I’ve put the SD cards back into nodes 3 and 4, which have our Lite modules on them, and I’ve flashed Raspberry Pi OS onto nodes 1 and 2. So we can now power it up.
To close up the case. the acrylic pieces need to be lined up with the slots in the main side panel and we can then push it down into place and secure it with four M3 button head screws into the nylon standoffs.
I’m not going to screw the side panel down just yet as I might need to open it up again to get to the modules or SD cards while setting it up.
Boot Up The Cluster For The First Time
I’ve now connected the fans up to get 5V from a USB port, so let’s try boot up our Pi’s and continue with the installation of Kubernetes.
When you push the power button, the board’s management system starts up each Pi in succession, so first node 1, then nodes 2, 3 and 4.
There are a number of LEDs assigned to each slot and on the adaptor boards. These show power to the slot, Ethernet activity, power on the adaptor board and activity for each CM4 module. So those are what I wanted to keep visible with the clear case design.
After a few minutes, the Pi’s should all have finished their first boot process. You can also monitor the progress on node 1 by plugging the Turing Pi 2 into a monitor.
You should notice significantly less flashing of the activity LED on the back of each carrier board. You can then move on to setting up Kubernetes.
Setting Up Kubernetes On The Turing Pi 2
I’m just going to go through a summary of the installation process of Kubernetes, if you want to set it up on your own cluster I suggest following Network Chuck’s video, he’ll take you through the entire process step-by-step.
The Kubernetes distribution that I’m going to be installing is called K3S, which is a lightweight distribution that is designed for use on resource-constrained devices like our Raspberry Pis.
After allowing the Raspberry Pis to boot up, we’ll need to SSH into them to install and set up Kubernetes. I’ve already assigned hostnames and static IP addresses to each node on my local network, this ensures that each node is given the same IP address by my router every time it comes online.
I’m going to SSH into each node using Putty on my windows PC and I’m going to start by setting up the master node.
We’ll install Kubernetes as the root user using a single line with some setup information following it:
curl -sfL https://get.k3s.io | K3S_KUBECONFIG_MODE="644" sh -s -
Once it is installed, we’ll need to copy our master nodes key or token as we need this to set up our worker nodes:
sudo cat /var/lib/rancher/k3s/server/node-token
We now have a basic cluster running, although it only consists of a single node. So let’s log into our other three nodes and install Kubernetes so that they can join our cluster.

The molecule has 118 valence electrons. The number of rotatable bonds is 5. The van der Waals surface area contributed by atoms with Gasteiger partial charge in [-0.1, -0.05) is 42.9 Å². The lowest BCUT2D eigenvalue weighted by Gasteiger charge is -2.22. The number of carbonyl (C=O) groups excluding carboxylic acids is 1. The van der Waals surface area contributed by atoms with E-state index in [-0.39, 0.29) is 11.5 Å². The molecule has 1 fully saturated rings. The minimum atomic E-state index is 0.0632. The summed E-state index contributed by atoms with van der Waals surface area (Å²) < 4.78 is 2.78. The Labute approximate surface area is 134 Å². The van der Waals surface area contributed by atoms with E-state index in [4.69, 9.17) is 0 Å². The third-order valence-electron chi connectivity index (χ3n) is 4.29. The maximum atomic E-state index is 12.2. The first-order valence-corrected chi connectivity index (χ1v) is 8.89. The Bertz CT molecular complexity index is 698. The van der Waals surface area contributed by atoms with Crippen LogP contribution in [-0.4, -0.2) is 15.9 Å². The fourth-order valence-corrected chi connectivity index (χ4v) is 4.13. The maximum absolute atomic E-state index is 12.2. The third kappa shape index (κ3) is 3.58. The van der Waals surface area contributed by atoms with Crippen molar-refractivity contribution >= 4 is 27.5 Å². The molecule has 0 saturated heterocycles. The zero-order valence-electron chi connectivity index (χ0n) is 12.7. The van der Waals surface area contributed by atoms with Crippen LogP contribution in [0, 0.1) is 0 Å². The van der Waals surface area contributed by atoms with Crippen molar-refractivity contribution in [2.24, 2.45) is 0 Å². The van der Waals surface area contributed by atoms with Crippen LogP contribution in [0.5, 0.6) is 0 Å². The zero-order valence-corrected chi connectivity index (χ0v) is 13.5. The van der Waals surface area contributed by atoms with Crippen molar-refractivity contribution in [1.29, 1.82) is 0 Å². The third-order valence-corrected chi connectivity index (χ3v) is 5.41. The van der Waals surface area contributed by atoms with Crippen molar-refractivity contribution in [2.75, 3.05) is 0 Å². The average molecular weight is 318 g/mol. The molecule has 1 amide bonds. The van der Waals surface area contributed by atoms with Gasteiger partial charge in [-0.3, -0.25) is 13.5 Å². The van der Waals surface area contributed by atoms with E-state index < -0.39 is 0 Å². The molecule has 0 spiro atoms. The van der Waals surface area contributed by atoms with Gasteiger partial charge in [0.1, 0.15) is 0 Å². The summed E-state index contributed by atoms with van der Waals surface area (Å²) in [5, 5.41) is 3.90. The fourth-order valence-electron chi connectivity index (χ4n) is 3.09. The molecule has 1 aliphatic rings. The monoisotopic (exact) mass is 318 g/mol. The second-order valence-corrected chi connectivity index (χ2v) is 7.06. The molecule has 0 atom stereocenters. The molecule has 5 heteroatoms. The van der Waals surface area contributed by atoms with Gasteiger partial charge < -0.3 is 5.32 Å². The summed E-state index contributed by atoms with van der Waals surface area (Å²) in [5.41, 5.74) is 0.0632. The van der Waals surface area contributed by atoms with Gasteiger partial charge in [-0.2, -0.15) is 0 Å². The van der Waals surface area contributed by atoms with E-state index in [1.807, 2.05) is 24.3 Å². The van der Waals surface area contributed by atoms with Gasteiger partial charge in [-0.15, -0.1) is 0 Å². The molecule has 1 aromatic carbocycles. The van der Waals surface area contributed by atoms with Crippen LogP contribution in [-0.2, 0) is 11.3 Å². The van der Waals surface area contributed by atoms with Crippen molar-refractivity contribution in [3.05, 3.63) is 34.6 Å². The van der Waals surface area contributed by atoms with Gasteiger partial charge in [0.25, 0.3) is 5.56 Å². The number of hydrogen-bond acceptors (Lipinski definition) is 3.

We do this with a similar command to the master, but this time including the master node’s token and IP address:
curl -sfL https://get.k3s.io | K3S_TOKEN="<INSERT TOKEN>" K3S_URL="https://<INSERT SERVER IP>:6443" K3S_NODE_NAME="servername" sh -
Replace <INSERT TOKEN> and <INSERT SERVER IP> with the token that you copied from the master node and your master node’s IP address.
Once we have completed the setup on the fourth node, we should have our cluster ready.
We can confirm that all of our nodes are connected and available by again running the kubectl command on our master node:
kubectl get nodes
Our 4 nodes are now available and our cluster is ready for us to deploy apps on it. I’m not going to go into this in this video as it’ll then be too long, but this essentially involves creating a .yaml configuration file for each app you’d like to deploy on your cluster and then a single command line to deploy it from our master node.
Final Thoughts On The Turing Pi 2
Before we finish off, let’s take a look at its power consumption. The cluster uses around 25W once it is running a few apps, and when heavily loaded this goes up to a maximum of about 30W. So this is significantly less than running an old laptop or computer instead of the cluster.
It’s also worth keeping in mind that this is with a 450W power supply, so it’ll probably come down by about 5-10W once I switch the cluster over to a smaller PSU. I’ll post an update here when I do.
Overall, I really like how the case has turned out. It’s simple, protects the Turing Pi 2 and still allows you to see into it and see all of the activity and indication LEDs. One addition I might make on the next version is to add some space for one or two 2.5″ SATA drives to be mounted so that they can be easily plugged into the available ports.
Is there anything else you’d like to see me add to the case design? Let me know in the comments section below.
I think the Turing Pi 2 has a lot of potential; the upgrade to CM4 modules unlocks a significant amount of computing power and the all-in-one solution really makes it easy to get started. There is a lot of interfacing available on the board and it’ll hopefully all be made available and accessible through updates to the firmware in the coming months. I look forward to improving my cluster as the community evolves with it.
This Turing Pi 2 board and it’s firmware are still beta versions, so there will likely be a few tweaks and changes made before the final production runs. But the good news is that they’re launching on Kickstarter this week, so definitely go check their campaign out. I’ll leave a link to it as soon as it goes live. You can sign-up for their newsletter and updates in the meantime to stay informed.
Let me know what you think of the Turing Pi in the comments section below, what are you going to use it to run?